UK energy company SSE have begun developing an underground hydrogen store in East Yorkshire in which to stockpile hydrogen.
Hydrogen is a renewable resource, and the energy company hopes to store the energy source to offer power to the UK during cold snaps, where wind is limited and the country experiences frost and snowy conditions.
The project is designed to produce hydrogen using renewable energy created in a 35 MW electrolyser which will be stored in a cavern roughly the size of St Paul’s Cathedral in Aldbrough, Yorkshire.
The hydrogen will then power a turbine which is capable of exporting power to the grid when demand is particularly high.
SSE has conceived the project, which could cost in excess of £100m, to demonstrate the technology and power of sustainable energy sources, before committing to bigger projects in the area (which we’ll cover below), which may require further pipelines, technology and other infrastructure.
The company is hoping to offset some of the costs by receiving government funding to support low-carbon hydrogen projects.
In the UK over the past few weeks, the icy conditions led to an increased energy demand as households up and down the country turned up their heating.
At the same time an unusual lack of wind slashed available power from wind farms, which forced the National Grid to pay higher prices to encourage operators of gas peaking plants to balance the fluctuation in demand.
Although hydrogen is an expensive energy source, since it requires such considerable amounts of electricity to create, it is considered a crucial energy resource in the efforts to steer away from fossil fuel reliance.
Powerguard Managing Director and renewable energy expert, Graham Chapman had this to say, “Although hydrogen is expensive in comparison to other kinds of fuel, creating a stockpile means that energy companies are able to deliver power during peak demand.”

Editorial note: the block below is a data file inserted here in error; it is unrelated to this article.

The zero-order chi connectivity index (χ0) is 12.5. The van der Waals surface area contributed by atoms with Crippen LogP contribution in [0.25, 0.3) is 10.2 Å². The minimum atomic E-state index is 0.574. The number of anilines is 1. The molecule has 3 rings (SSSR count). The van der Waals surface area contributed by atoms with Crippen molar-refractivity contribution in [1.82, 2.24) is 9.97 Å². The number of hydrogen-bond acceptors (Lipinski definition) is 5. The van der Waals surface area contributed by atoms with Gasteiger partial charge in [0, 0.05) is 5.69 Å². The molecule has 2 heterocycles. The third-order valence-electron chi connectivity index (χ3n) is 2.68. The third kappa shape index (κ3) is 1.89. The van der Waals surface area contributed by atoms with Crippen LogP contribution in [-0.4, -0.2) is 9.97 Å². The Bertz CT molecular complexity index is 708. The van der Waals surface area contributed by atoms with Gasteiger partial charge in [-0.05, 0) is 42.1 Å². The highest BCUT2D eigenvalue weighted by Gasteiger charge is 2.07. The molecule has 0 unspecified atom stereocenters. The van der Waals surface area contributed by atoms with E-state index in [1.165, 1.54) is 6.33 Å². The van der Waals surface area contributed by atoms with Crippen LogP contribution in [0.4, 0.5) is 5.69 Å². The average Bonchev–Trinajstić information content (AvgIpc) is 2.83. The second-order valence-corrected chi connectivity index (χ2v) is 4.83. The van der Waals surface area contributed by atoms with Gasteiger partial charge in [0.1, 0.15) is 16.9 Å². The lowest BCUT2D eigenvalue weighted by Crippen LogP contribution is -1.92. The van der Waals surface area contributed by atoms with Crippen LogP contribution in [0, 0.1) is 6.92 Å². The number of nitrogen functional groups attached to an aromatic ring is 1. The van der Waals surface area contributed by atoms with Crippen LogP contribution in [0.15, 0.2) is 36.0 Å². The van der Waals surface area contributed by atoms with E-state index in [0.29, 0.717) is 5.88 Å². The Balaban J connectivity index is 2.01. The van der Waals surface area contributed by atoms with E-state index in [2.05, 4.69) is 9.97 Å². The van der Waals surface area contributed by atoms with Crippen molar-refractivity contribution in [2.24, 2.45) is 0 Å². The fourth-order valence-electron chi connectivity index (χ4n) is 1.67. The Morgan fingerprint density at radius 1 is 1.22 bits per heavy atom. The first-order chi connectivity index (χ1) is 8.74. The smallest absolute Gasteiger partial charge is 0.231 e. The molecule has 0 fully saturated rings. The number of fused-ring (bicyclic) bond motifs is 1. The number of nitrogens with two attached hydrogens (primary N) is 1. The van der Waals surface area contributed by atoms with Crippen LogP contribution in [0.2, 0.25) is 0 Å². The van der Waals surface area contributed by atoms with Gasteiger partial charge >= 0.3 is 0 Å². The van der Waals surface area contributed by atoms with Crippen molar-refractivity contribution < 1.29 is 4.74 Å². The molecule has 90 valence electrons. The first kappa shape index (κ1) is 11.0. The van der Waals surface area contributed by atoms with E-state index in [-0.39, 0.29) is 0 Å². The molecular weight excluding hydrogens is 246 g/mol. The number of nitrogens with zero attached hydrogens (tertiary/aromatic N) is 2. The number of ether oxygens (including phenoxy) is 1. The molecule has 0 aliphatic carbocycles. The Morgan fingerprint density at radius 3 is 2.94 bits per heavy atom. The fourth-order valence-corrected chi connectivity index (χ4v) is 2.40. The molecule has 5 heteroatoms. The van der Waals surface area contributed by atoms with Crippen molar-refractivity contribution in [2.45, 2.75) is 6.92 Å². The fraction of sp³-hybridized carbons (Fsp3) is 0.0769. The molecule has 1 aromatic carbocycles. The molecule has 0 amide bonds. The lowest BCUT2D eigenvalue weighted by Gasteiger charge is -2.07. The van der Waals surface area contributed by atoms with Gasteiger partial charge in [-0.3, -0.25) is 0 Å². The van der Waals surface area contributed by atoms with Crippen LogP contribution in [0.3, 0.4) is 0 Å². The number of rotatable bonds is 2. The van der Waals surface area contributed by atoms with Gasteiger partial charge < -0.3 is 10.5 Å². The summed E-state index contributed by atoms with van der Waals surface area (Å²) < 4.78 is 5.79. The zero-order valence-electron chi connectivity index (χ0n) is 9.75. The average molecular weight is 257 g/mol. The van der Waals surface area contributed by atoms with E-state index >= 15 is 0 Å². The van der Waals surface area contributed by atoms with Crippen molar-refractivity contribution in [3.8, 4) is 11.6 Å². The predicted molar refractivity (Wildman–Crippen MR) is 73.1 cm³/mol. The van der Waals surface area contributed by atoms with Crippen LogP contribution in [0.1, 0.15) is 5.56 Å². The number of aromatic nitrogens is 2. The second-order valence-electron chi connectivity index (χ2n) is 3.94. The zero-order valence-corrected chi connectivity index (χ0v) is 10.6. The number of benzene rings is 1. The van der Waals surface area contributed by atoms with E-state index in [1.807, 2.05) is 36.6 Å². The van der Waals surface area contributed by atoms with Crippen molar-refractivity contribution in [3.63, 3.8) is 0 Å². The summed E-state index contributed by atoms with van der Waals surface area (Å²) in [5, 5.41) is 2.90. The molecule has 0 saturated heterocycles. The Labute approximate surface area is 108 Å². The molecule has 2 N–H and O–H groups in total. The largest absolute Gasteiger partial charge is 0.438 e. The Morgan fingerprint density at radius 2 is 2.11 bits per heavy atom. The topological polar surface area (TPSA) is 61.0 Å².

This comes as news of a cap on how much power stations can charge the National Grid for backup electricity was being touted by Ofgem. The regulator is looking to curb excessive profits and is due to publish proposals in early 2023.
It’s thought that the grid spent almost £30m paying power stations to increase supply at short notice as temperatures dropped over the past few weeks. The Rye House gas-fired power station owned by Vitol Group, raked in as much as £6,000 per megawatt-hour, once again bringing power generation profits into focus again.
Gas-fired power stations are currently exempt from electricity generator levies, which were brought in by the chancellor in November, and assigned as vital energy producers.
SSE itself owns numerous gas-fired power plants across the UK and Ireland, as well as hydroelectric plants and wind farms, and reported more than tripling in profits due to increasing energy prices.
SSE reports that it hopes to have this project operational by 2025, before embarking on a larger hydrogen storage project planned for 2028 alongside Norwegian energy company Equinor.
The partnership is also looking to develop a hydrogen power station, which is slated to be the world’s first 100% hydrogen-fired power station. The pair will also be working alongside Siemens Energy to design and engineer the project.
The parent company of British Gas, Centrica, has also invested in an industry project which is expected to trial hydrogen production and applications at their peaking plant in Lincolnshire.